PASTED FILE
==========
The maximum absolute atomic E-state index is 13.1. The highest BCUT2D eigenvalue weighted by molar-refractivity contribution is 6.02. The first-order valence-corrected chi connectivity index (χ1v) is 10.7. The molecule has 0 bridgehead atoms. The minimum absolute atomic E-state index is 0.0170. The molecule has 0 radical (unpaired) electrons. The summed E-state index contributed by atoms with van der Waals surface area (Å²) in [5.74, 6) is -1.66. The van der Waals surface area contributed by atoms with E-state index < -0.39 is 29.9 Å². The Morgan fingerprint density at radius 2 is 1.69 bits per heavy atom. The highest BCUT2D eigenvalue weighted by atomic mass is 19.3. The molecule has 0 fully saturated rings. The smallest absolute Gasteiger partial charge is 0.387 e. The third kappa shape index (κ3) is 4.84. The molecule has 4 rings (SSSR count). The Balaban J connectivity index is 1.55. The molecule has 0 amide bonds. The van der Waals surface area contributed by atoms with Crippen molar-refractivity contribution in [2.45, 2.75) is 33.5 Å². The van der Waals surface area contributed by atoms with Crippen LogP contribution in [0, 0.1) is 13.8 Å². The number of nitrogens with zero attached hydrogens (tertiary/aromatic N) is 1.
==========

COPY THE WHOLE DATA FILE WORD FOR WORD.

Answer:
The maximum absolute atomic E-state index is 13.1. The highest BCUT2D eigenvalue weighted by molar-refractivity contribution is 6.02. The first-order valence-corrected chi connectivity index (χ1v) is 10.7. The molecule has 0 bridgehead atoms. The minimum absolute atomic E-state index is 0.0170. The molecule has 0 radical (unpaired) electrons. The summed E-state index contributed by atoms with van der Waals surface area (Å²) in [5.74, 6) is -1.66. The van der Waals surface area contributed by atoms with E-state index < -0.39 is 29.9 Å². The Morgan fingerprint density at radius 2 is 1.69 bits per heavy atom. The highest BCUT2D eigenvalue weighted by atomic mass is 19.3. The molecule has 0 fully saturated rings. The smallest absolute Gasteiger partial charge is 0.387 e. The third kappa shape index (κ3) is 4.84. The molecule has 4 rings (SSSR count). The Balaban J connectivity index is 1.55. The molecule has 0 amide bonds. The van der Waals surface area contributed by atoms with Crippen molar-refractivity contribution in [2.45, 2.75) is 33.5 Å². The van der Waals surface area contributed by atoms with Crippen LogP contribution in [0, 0.1) is 13.8 Å². The number of nitrogens with zero attached hydrogens (tertiary/aromatic N) is 1.